Deep inside a vaulted chamber of cerulean blue ice, Jonathan Tucker set up about $5,000 worth of camera equipment, hoping to get just the right shot.
It was the fall of 2013 and the 29-year-old Whitehorse resident was exploring the Mendenhall Glacier near Juneau, Alaska, which is receding at an alarming pace – almost three kilometres in the past 50 years.
Water poured inside from a hole in the middle of the cave, forcing Tucker to wipe off his Nikon 14-24 millimetre wide-angle lens after each shot.
He’d been told by locals not to venture inside the melting glacier because of the risks.
“It’s scary because when you hear a crack in there it’s like a lightning bolt, you feel like you’re in a thunder storm,” he said.
“You want to take your shot and get out of there.”
Last week, Tucker found out that one of the pictures he took that day nabbed him a second-place prize in the Trierenberg Super Circuit photography competition, which attracts thousands of entries every year in categories ranging from “children of the world” to “African wildlife.”
Tucker received 3,000 Euros (about $3,900 CAD) for the picture, entered in the “discover the world” category.
There’s also a ceremony to be held in Austria in October, which he will try to attend, he said.
It’s since been published in photography magazines, featured on the National Geographic website and even included as part of an exhibit at the California Academy of Sciences museum in San Francisco.
In terms of the prize money, he’s narrowed it down to two options: either explore northern Alaska for more glaciers or travel to Iceland, a paradise for landscape photographers.
Tucker is a self-taught photographer who first became interested in the hobby about six years ago.
“I happened to buy a camera one day,” he said, “and never tried to become a photographer, it just sort of happened.”
“I love nature and being out there, it’s cool that I can express myself and show it to the world.”
Photography has a therapeutic effect on him, he said. His landscape pictures, whether of the northern lights or majestic mountains, are usually taken in remote locations.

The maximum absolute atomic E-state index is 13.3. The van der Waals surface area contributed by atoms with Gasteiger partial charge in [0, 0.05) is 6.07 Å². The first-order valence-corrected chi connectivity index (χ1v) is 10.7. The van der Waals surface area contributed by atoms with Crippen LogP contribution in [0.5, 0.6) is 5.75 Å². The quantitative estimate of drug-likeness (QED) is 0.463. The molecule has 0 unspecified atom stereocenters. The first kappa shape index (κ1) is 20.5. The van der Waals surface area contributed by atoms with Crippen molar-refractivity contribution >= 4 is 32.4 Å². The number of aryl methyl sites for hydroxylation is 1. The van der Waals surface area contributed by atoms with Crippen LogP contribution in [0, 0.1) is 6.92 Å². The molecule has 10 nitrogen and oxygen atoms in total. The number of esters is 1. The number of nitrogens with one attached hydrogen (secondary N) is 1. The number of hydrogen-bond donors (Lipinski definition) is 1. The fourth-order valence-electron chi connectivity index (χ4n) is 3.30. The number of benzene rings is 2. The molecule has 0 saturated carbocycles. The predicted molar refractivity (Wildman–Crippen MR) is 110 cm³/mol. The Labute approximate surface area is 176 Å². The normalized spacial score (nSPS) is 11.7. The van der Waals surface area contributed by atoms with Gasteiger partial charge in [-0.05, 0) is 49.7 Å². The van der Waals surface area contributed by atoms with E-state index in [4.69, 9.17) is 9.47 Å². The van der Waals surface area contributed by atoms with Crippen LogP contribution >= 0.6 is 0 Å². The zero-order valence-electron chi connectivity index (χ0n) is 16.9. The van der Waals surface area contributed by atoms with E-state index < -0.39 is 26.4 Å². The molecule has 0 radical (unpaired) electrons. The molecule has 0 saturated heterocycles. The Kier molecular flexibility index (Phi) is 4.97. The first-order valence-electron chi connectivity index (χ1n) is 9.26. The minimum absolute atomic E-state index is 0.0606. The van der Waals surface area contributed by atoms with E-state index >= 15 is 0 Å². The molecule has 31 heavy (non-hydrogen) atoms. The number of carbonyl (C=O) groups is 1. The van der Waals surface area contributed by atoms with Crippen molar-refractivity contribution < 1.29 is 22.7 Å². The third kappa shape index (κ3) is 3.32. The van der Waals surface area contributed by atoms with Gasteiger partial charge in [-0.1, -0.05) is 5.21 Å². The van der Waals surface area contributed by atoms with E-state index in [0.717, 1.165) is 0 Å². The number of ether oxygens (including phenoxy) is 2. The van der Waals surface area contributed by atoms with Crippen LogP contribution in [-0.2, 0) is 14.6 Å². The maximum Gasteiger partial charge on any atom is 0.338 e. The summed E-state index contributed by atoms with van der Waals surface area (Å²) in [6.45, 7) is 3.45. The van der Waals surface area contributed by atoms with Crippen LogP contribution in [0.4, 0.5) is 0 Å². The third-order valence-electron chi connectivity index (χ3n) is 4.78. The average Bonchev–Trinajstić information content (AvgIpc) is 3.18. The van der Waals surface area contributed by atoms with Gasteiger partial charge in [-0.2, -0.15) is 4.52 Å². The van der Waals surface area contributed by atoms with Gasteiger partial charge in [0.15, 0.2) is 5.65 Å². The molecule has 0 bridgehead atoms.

It’s one of the keys of taking the perfect shot, he added.
“Location, location, location,” he said.
“I also talk to other photographers or do research online to find interesting spots. When I do find one, I make a note of it to go back when the season is right.”
To obtain this award-winning picture, Tucker was originally going to kayak across the Mendenhall Lake to get to the 19-kilometre long glacier.
But they told him at the visitor’s centre that it was too dangerous, so he walked along a rudimentary footpath for almost 90 minutes before he reached the glacier.
He spent a half hour walking on top of it, which he described as “walking on sharp glass – you don’t want to fall.”
He found a waterfall that had created an opening in the glacier, which he walked into, but not without a certain amount of trepidation.
“It was breathtaking,” he said of the moment he stepped inside.
“Scary and beautiful at the same time. None of the tour guides will take you there, though.”
He heard that the opening to that cave collapsed last year, so he couldn’t go back even if he wanted to, he said.
When asked why he took the risk of going inside, it was a simply reply.
“You only live once.”
Contact Myles Dolphin at firstname.lastname@example.org